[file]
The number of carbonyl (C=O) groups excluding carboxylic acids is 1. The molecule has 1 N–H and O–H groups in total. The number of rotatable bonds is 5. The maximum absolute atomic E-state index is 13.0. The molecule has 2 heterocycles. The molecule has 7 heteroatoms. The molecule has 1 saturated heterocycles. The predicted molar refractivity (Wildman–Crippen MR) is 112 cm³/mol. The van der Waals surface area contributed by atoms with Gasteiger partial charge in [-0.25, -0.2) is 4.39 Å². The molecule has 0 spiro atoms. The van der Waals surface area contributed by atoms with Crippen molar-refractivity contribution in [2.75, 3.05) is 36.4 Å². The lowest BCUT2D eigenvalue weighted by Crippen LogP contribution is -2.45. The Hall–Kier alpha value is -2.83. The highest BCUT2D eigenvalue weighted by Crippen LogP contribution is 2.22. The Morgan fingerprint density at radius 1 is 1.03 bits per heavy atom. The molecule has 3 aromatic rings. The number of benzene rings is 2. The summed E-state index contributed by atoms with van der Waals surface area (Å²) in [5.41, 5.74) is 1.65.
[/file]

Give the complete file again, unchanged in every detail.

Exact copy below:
The number of carbonyl (C=O) groups excluding carboxylic acids is 1. The molecule has 1 N–H and O–H groups in total. The number of rotatable bonds is 5. The maximum absolute atomic E-state index is 13.0. The molecule has 2 heterocycles. The molecule has 7 heteroatoms. The molecule has 1 saturated heterocycles. The predicted molar refractivity (Wildman–Crippen MR) is 112 cm³/mol. The van der Waals surface area contributed by atoms with Gasteiger partial charge in [-0.25, -0.2) is 4.39 Å². The molecule has 0 spiro atoms. The van der Waals surface area contributed by atoms with Crippen molar-refractivity contribution in [2.75, 3.05) is 36.4 Å². The lowest BCUT2D eigenvalue weighted by Crippen LogP contribution is -2.45. The Hall–Kier alpha value is -2.83. The highest BCUT2D eigenvalue weighted by Crippen LogP contribution is 2.22. The Morgan fingerprint density at radius 1 is 1.03 bits per heavy atom. The molecule has 3 aromatic rings. The number of benzene rings is 2. The summed E-state index contributed by atoms with van der Waals surface area (Å²) in [5.41, 5.74) is 1.65.